"Jeff Smith p.p. sbe15" <email@example.com> (jeffsmith _at_ sbe15.com)
Subject: Fwd: IPAWS EAS Feed Notifications (inappropriate EAN)
In-Reply-To: (no subject)
Date: October 24th 2014
This morning, there was an inappropriate playing of the national emergency alert notification tones on a syndicated radio broadcast. There was not a national emergency. Today's broadcast triggered alert notification in states where the alert has been played. Certain alerts, like the one broadcast today, are designed to be automatically picked up and rebroadcast by other radio and TV stations.
FEMA will be working with the FCC and EAS device manufacturers to identify improvements to the message validation schemes for EAS. While changes take some time to implement, there are some things you can do to help prevent inappropriate alerts from being propagated.
1. If possible, configure your EAS device to NOT FORWARD an EAS message with a header that does not match the current date and time, i.e. configure to enforce "strict time"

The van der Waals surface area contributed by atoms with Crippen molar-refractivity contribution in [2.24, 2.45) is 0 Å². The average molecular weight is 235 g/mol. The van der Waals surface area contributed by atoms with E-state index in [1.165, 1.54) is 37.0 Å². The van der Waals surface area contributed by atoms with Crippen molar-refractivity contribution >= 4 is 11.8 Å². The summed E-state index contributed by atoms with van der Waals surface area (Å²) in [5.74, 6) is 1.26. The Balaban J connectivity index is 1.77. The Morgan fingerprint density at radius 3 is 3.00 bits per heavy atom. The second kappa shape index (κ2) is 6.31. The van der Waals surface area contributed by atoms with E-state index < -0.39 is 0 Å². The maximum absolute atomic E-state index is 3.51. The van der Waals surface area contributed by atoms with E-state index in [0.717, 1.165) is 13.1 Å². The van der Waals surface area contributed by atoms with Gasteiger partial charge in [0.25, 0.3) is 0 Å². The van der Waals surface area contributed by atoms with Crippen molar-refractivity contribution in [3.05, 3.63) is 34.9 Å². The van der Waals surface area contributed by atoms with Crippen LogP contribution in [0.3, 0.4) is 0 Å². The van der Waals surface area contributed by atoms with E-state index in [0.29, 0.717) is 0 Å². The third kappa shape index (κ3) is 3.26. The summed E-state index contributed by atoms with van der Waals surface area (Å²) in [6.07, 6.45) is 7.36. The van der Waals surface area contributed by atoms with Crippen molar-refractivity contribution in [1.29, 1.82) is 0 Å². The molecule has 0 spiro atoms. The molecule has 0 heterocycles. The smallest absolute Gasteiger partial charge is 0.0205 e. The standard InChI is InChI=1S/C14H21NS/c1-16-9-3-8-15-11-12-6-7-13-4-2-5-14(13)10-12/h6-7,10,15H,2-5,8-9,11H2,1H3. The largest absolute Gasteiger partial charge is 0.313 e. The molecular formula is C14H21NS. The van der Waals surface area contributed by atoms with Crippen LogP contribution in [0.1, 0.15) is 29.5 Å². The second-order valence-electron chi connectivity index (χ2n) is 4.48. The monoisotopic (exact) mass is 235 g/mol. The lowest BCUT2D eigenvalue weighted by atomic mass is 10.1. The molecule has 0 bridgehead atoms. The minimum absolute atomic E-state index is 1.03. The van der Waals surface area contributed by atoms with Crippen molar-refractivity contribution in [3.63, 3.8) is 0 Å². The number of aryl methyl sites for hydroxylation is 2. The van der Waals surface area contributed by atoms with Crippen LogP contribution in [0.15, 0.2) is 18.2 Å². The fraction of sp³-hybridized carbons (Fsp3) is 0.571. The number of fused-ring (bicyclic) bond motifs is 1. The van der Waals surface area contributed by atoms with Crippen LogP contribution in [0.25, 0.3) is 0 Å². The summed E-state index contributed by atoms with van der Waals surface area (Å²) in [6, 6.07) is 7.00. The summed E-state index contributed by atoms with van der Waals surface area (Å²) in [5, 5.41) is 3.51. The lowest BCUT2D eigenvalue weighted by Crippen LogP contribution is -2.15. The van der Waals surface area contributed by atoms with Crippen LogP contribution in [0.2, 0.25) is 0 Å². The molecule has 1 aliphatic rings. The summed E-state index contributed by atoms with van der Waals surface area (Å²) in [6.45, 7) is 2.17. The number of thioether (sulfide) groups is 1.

2. Socialize the implications of including EAS tones in the broadcast (§11.45 "Prohibition of false or deceptive EAS transmissions") among the content providers and program directors
3. Learn how to clear a "locked up" EAS device (confirm procedure with your device manufacturer)
4. Check your EAS device software version and ensure you are up to date with new patches
5. Use strong passwords for any broadcast equipment that is accessible from the web
6. Use firewalls to prevent unauthorized web-access to broadcast equipment
1. Continuously monitor information from FEMA, FCC, and EAS device manufacturers regarding EAS security
Mark A. Lucero
Chief, IPAWS Engineering
FEMA National Continuity Programs
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